psychiatry tapes 3111 It has been estimated that one-third of all admissions of mentally disordered criminal offenders to state and federal mental health facilities are for incompetence to stand trial. The issue of competency to stand trial has been characterized as the most significant mental health inquiry pursued by the system of criminal law. As such, findings from a forensic psychiatry competency evaluation exert a substantial influence in the court decisions. Our experiences with evaluating criminal defendants competency, some with mental retardation, revealed an array of intensive training programs whose ostensive goal is to render the defendant competent to assist counsel and to become a meaningful and informed participant in the trial process. Participants will become familiar with the current status of training programs for restoration of competency, and will understand the fundamental issues raised by a competency evaluation. 2003 Juvenile competency to stand trial: problems and pitfalls Thomas Evans PhD psychology journal 844 Due to changes in state law, it is now easier to impose adult sentences on juveniles. This has led to a steady increase in the number of referrals for juvenile competence to stand trial evaluations. Very little is currently known about youths referred for competency, and even less is known regarding the trial related skills and abilities they must possess. Further, it is not known whether these skills are fluid, thereby requiring adjustment for age considerations. This study specifically focused on the cognitive capacity of youths referred to the Cuyahoga County Juvenile Court for competency evaluation. The IQ scores of youths found competent to stand trial were compared to the IQ scores of those found incompetent to stand trial. As expected, the IQ scores of those found competent to stand trial were higher. However, the Full Scale IQ scores of those found competent were far below the juvenile norms expectation of competency. Thus, while IQ scores are important data to be included in all competency evaluations, they should by no means be considered the only or even the main factor in evaluations of juvenile competence to stand trial, since no clear cut-off score emerges as an accurate predictor of competence. Thus, it is important to view juvenile competence as a set of skills that are nonspecifically related to intelligence quotients. Given that the majority of juvenile competency evaluations are referred due to suspected cognitive deficits, the relationship between IQ and these skills must be further investigated in future studies. 2003 Competency to stand trial and criminal responsibility: an examination of racial and gender differences among African American and Caucasian pretrial defendants Roslyn Caldwell PhD psychology journal 386 This investigation examined the differences between races and genders with respect to treatment histories, diagnoses, psycholegal decisions, and treatment recommendations. A total of 168 Caucasian males, 30 Caucasian females, 126 African American males, and 33 African American females were referred to an outpatient community mental health facility for evaluations of competency to stand trial and criminal responsibility. Consistent with the distribution of psychological disorders in general clinical settings, African Americans were more frequently diagnosed with psychotic disorders, while Caucasians were more frequently diagnosed with mood and substance related disorders, and other Axis I disorders. In addition, males were more frequently diagnosed with mood disorders, and females were more frequently diagnosed with a combination of psychotic, other Axis I disorders, and substance-related disorders. Results pertaining to psycholegal decisions revealed that defendants diagnosed with psychotic disorders were more likely to be found incompetent to stand trial. These results offer several insights into the nature of pretrial evaluations and the factors that effect psycholegal decisions. 2002 Juvenile competency to stand trial, challenges--restoration training Gwen Levitt DO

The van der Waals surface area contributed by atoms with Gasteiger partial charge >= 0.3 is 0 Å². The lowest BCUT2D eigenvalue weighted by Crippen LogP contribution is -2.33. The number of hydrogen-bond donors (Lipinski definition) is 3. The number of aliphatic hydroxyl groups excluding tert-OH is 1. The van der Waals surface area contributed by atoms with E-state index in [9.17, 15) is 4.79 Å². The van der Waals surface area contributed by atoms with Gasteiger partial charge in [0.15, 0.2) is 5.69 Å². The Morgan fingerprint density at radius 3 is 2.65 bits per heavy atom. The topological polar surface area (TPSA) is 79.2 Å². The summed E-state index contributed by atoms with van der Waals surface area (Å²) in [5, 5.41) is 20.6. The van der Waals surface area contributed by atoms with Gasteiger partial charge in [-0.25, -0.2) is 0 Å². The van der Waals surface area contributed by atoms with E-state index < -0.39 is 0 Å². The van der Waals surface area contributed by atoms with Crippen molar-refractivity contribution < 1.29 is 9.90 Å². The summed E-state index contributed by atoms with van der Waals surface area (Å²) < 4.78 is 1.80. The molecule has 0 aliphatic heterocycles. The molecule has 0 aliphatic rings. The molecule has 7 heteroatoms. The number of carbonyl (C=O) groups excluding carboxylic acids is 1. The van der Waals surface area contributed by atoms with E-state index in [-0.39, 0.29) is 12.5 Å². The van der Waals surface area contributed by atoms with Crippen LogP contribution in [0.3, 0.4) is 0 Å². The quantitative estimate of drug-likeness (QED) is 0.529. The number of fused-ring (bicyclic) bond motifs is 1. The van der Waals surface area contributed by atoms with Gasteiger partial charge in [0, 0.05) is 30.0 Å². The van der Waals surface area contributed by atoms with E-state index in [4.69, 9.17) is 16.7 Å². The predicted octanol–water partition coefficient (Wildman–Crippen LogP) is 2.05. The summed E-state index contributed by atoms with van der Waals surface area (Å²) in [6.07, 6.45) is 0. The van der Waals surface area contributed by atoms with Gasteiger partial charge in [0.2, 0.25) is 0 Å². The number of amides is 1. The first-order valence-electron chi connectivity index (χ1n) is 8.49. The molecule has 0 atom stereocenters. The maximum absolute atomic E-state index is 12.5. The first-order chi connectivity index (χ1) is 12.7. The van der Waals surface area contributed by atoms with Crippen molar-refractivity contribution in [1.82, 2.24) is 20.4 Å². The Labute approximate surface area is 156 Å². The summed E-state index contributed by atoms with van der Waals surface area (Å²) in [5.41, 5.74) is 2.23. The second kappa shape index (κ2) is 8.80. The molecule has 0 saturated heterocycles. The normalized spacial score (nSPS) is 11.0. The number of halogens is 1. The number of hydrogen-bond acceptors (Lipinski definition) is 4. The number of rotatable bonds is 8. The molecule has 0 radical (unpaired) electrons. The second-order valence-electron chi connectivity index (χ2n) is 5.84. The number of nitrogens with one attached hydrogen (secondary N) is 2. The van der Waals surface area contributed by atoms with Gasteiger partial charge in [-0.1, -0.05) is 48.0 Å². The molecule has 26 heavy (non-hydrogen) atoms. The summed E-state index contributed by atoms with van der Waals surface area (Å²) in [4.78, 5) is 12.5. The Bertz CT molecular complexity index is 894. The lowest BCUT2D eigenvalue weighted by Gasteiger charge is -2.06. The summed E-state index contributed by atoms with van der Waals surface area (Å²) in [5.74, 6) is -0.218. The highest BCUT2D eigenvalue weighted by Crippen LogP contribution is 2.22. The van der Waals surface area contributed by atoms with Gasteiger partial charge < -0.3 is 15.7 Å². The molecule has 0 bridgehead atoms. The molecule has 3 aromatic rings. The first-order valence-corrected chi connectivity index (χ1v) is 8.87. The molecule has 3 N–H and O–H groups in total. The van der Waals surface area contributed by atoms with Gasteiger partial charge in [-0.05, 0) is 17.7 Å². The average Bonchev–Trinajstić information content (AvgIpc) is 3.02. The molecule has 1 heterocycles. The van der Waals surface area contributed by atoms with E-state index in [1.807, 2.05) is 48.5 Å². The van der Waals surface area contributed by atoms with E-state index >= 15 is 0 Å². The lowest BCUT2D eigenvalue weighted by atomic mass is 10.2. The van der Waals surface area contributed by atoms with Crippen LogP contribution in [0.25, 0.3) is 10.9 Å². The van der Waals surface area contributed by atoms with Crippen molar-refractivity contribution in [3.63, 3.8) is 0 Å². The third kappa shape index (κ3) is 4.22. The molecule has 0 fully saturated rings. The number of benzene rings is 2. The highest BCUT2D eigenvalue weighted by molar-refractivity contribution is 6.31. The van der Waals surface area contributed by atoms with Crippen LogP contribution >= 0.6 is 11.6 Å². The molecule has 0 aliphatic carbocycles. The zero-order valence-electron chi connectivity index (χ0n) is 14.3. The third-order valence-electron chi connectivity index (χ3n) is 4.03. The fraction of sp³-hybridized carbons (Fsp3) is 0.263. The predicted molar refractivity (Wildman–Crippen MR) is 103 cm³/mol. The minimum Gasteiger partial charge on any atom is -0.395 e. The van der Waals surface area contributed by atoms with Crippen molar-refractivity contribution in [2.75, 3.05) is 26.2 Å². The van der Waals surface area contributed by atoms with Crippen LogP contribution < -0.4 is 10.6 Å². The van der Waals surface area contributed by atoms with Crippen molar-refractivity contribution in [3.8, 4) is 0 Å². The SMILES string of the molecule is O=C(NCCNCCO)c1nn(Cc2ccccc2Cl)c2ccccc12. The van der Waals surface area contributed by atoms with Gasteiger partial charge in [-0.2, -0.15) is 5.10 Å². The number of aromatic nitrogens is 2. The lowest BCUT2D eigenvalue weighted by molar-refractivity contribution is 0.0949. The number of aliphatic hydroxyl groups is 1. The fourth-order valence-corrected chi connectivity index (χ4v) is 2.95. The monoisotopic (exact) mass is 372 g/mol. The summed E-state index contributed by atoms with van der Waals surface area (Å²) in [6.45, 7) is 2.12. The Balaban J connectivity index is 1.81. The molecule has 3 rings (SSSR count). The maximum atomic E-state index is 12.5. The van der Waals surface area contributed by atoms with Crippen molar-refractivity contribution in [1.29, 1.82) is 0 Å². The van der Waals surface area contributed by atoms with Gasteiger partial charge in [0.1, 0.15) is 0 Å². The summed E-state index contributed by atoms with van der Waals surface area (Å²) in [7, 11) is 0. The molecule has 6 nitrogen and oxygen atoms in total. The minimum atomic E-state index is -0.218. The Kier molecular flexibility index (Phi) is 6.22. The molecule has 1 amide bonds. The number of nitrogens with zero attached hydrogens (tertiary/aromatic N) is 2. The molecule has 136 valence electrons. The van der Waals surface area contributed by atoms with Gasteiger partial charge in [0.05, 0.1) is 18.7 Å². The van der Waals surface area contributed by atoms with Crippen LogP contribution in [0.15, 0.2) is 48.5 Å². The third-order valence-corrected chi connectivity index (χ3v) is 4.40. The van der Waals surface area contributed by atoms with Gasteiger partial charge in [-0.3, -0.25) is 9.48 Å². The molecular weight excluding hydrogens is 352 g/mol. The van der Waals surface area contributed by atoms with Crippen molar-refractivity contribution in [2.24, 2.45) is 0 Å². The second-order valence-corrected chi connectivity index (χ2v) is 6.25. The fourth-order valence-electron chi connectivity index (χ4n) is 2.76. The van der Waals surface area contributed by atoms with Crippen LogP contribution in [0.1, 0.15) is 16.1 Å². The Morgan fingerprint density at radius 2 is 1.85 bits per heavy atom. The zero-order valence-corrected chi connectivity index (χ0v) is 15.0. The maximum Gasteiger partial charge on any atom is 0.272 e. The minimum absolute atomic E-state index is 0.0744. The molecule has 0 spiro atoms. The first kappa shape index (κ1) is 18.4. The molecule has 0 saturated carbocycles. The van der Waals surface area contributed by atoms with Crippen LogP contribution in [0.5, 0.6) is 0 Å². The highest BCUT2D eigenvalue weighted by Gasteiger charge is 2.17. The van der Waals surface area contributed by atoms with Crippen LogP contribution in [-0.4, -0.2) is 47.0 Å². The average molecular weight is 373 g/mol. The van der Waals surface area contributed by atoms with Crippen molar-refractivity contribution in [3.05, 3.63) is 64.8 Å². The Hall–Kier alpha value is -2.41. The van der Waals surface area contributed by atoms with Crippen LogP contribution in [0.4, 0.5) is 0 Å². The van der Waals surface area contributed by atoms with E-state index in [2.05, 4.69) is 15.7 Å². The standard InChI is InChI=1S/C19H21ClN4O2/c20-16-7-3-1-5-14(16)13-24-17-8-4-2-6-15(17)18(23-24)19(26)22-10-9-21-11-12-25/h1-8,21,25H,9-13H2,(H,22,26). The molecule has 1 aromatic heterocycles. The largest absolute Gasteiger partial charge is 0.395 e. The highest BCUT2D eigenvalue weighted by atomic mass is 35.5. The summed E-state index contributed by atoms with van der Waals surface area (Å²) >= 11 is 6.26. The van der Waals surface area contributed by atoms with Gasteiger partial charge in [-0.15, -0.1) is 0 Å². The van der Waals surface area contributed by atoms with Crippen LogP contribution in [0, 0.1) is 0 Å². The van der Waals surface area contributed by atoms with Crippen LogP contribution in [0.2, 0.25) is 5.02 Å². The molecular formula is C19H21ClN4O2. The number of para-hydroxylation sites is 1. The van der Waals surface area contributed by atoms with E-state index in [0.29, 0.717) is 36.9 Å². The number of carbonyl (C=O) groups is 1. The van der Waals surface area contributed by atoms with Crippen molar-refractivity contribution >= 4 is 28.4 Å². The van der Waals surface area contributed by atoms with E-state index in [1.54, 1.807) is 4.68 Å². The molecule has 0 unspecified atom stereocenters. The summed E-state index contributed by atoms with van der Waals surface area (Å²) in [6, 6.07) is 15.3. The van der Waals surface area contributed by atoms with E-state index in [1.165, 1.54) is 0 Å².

Jeffrey Trollinger MEd